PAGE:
New York may son be adding ticks, tick bites and Lyme Disease to their school curriculums. With Lyme Disease spreading to more counties every year, and diseases related to Lyme Disease popping up, too, it’s worth making sure everyone from East to West, North to South is educated about tick bites, Lyme Disease, and other diseases that ticks can carry!
First, avoid getting bit!
If you’re spending time outside, take precautions against ticks. Anywhere with long grass can mean ticks, even your yard. To help keep ticks out of your yard, set up barriers. Fences that keep deer out, and a rock/gravel/paved/etc. barrier with no foliage between wild grasses and your own. Make your yard inhospitable to small tick carrying animals, from rabbits to mice to voles to squirrels by eliminating attractions like bird seed and places to hide like rock/wood piles.
For hiking and other trips into tick areas, long pants (ideally tucked in) are a must. Ticks won’t jump onto you, but they’ll cling to your warmth then climb their way up. Ticks can be smaller than a freckle, so don’t expect to see them.
Check pets, too!
After a trip outdoors, both you and any outdoor pets need a once-over for ticks. Some of the diseases carried by mosquitoes and ticks can make pets ill, too, and if they bring ticks into your house, you may get bit without ever realizing it.
It’s not about the bullseye, anymore.
“Look for a bullseye rash” used to be the standard advice. Unfortunately, it doesn’t show up in many cases of Lyme Disease, and Lyme Diseases new, very similar cousin never presents with a bullseye rash! Ideally, you want to find any ticks that bit you and bring them to your doctor or the vet, otherwise, make a note of when you were bit (or just out in nature) to bring to your doctor in case symptoms present.
Early treatment is key, and you need to advocate for yourself.
Lyme disease is spreading more quickly than even doctors realize—and you might need to bring it to their attention. Unexplained fatigue, headaches, joint pain, and other symptoms could be Lyme Disease, so be the one to bring up with your doctor that you spend a lot of time outside, or that you got bit by a tick.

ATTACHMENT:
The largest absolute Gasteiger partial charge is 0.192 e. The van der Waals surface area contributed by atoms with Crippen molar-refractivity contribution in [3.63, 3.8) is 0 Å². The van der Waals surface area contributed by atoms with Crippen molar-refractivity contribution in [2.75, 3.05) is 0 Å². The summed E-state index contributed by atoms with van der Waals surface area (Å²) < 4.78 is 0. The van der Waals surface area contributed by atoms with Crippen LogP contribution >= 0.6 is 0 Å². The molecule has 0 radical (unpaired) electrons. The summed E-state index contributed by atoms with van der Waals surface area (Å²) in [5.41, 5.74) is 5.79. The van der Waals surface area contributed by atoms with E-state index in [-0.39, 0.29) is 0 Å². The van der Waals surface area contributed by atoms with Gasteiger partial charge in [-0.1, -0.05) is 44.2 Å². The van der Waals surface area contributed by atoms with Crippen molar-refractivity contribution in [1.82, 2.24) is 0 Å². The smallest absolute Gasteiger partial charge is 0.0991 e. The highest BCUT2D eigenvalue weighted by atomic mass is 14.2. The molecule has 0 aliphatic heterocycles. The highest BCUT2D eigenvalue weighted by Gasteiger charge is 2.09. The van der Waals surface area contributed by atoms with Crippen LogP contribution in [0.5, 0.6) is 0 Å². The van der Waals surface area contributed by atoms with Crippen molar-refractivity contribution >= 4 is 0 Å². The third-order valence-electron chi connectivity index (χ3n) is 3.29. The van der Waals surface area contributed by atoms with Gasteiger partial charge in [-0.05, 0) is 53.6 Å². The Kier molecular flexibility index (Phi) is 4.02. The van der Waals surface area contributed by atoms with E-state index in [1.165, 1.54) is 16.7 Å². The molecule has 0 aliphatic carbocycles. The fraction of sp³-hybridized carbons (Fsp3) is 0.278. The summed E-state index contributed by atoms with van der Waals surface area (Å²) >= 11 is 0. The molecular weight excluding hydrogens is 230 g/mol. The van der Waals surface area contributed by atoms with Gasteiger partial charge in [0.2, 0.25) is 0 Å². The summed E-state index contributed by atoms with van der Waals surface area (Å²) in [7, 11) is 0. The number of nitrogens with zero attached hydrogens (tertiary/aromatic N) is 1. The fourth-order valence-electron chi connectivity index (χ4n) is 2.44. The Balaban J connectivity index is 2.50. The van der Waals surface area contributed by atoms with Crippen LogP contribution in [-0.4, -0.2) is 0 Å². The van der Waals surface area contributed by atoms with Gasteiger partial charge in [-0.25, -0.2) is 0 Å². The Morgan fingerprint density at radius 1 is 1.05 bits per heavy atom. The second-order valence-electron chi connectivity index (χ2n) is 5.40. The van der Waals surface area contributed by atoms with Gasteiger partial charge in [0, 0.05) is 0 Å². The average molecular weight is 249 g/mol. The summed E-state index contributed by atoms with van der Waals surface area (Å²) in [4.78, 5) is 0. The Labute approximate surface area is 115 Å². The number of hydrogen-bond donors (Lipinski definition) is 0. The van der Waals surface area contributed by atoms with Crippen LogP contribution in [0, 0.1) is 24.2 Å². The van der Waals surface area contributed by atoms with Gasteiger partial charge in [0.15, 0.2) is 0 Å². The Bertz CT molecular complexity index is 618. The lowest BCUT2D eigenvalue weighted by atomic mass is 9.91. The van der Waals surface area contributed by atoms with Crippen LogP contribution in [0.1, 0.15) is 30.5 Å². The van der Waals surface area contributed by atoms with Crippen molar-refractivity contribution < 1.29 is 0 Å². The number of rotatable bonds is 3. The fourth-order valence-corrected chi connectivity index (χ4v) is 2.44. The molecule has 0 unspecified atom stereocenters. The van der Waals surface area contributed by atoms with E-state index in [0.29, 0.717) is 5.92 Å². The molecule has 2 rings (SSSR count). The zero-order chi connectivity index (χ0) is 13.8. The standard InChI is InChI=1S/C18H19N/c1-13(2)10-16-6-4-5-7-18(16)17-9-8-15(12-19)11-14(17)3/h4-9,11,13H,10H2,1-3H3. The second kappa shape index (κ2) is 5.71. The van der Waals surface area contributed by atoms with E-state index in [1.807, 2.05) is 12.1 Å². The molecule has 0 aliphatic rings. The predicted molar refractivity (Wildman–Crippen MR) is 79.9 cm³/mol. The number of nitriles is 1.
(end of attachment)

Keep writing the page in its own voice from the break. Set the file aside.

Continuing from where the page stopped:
People with weakened immune systems (elderly people, pregnant women, etc.) can show some pretty severe symptoms pretty quickly. But people with just okay immune systems might not have obvious symptoms (while people with strong immune systems might not need any medical attention at all). It’s the people with moderate symptoms who really need to speak up—Lyme Disease causes inflammation that damages joints and organs, and untreated, the damage can build up to become chronic Lyme Disease (you feel the pain even once the virus is cleared).
There’s another form of chronic Lyme Disease, too.
A few years ago, a study revealed that patients who thought they had chronic Lyme Disease actually had recurring (slightly different) Lyme Disease infections.
Two things here: if you’re an outdoor enthusiast, realize you may need to get checked out for Lyme Disease multiple times. You also may need to more strongly advocate with your doctor if they’re the sort to dismiss frequent patients as “whiners” or want to dismiss you as the first sort of chronic Lyme Disease patient who has lasting damage. Having a second infection go untreated because it’s mistaken for the first is a great way to make that diagnose a reality!
Besides advocating for yourself, there’s more you can do:
Summer is a great time to keep your immune system strong! Warm weather means it’s easy to get outside for fun activities that double as exercise, and the sunlight means a boost in Vitamin D levels (but don’t forget your sunscreen). And summer brings with it lots of fruits and vegetables, which are great sources of antioxidants to help counter some of that inflammation.
And don’t forget to give yourself an extra immune boost with colloidal silver! You can even give a little to outdoor pets, too, to help keep them safe while they roam.
Share your tick tips with us in the comments: